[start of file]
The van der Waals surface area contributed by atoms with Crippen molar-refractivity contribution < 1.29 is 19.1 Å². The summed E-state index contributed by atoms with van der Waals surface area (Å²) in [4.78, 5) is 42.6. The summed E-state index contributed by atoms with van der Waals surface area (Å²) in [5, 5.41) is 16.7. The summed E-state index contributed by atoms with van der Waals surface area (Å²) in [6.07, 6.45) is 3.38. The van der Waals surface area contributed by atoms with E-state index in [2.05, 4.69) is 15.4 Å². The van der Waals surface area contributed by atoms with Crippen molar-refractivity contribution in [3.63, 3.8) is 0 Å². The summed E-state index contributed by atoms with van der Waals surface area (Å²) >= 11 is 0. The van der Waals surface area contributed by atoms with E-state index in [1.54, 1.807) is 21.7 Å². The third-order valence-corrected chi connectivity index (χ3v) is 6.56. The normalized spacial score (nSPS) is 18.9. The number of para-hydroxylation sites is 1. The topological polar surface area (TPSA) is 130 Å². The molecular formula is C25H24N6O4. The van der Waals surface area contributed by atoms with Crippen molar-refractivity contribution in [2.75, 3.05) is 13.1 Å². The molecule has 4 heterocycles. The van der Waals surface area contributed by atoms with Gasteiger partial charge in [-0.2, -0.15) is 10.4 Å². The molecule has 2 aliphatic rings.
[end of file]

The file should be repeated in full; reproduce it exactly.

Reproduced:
The van der Waals surface area contributed by atoms with Crippen molar-refractivity contribution < 1.29 is 19.1 Å². The summed E-state index contributed by atoms with van der Waals surface area (Å²) in [4.78, 5) is 42.6. The summed E-state index contributed by atoms with van der Waals surface area (Å²) in [5, 5.41) is 16.7. The summed E-state index contributed by atoms with van der Waals surface area (Å²) in [6.07, 6.45) is 3.38. The van der Waals surface area contributed by atoms with E-state index in [2.05, 4.69) is 15.4 Å². The van der Waals surface area contributed by atoms with Crippen molar-refractivity contribution in [3.63, 3.8) is 0 Å². The summed E-state index contributed by atoms with van der Waals surface area (Å²) >= 11 is 0. The van der Waals surface area contributed by atoms with E-state index in [1.54, 1.807) is 21.7 Å². The third-order valence-corrected chi connectivity index (χ3v) is 6.56. The normalized spacial score (nSPS) is 18.9. The number of para-hydroxylation sites is 1. The topological polar surface area (TPSA) is 130 Å². The molecular formula is C25H24N6O4. The van der Waals surface area contributed by atoms with Crippen molar-refractivity contribution in [2.75, 3.05) is 13.1 Å². The molecule has 4 heterocycles. The van der Waals surface area contributed by atoms with Gasteiger partial charge in [-0.2, -0.15) is 10.4 Å². The molecule has 2 aliphatic rings.